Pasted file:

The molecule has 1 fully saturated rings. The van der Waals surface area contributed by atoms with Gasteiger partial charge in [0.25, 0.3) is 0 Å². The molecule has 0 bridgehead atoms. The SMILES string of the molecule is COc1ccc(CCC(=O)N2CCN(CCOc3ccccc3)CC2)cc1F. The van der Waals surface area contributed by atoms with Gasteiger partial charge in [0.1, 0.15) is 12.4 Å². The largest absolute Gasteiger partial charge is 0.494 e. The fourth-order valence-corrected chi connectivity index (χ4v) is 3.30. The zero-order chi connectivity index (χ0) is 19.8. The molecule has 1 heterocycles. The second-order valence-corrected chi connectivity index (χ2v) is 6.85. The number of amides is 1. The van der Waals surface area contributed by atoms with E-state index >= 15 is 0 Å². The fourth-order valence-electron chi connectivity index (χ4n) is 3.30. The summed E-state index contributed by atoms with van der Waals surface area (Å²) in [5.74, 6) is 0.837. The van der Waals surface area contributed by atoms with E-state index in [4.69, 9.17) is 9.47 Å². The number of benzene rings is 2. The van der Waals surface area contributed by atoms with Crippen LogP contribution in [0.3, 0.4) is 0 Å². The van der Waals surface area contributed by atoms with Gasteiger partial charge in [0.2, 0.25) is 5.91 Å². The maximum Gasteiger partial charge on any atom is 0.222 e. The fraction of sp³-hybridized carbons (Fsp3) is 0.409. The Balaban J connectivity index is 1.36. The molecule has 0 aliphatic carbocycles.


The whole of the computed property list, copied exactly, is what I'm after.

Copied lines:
The molecule has 1 fully saturated rings. The van der Waals surface area contributed by atoms with Gasteiger partial charge in [0.25, 0.3) is 0 Å². The molecule has 0 bridgehead atoms. The SMILES string of the molecule is COc1ccc(CCC(=O)N2CCN(CCOc3ccccc3)CC2)cc1F. The van der Waals surface area contributed by atoms with Gasteiger partial charge in [0.1, 0.15) is 12.4 Å². The largest absolute Gasteiger partial charge is 0.494 e. The fourth-order valence-corrected chi connectivity index (χ4v) is 3.30. The zero-order chi connectivity index (χ0) is 19.8. The molecule has 1 heterocycles. The second-order valence-corrected chi connectivity index (χ2v) is 6.85. The number of amides is 1. The van der Waals surface area contributed by atoms with E-state index >= 15 is 0 Å². The fourth-order valence-electron chi connectivity index (χ4n) is 3.30. The summed E-state index contributed by atoms with van der Waals surface area (Å²) in [5.74, 6) is 0.837. The van der Waals surface area contributed by atoms with E-state index in [4.69, 9.17) is 9.47 Å². The number of benzene rings is 2. The van der Waals surface area contributed by atoms with Crippen LogP contribution in [0.3, 0.4) is 0 Å². The van der Waals surface area contributed by atoms with Gasteiger partial charge in [0.2, 0.25) is 5.91 Å². The maximum Gasteiger partial charge on any atom is 0.222 e. The fraction of sp³-hybridized carbons (Fsp3) is 0.409. The Balaban J connectivity index is 1.36. The molecule has 0 aliphatic carbocycles.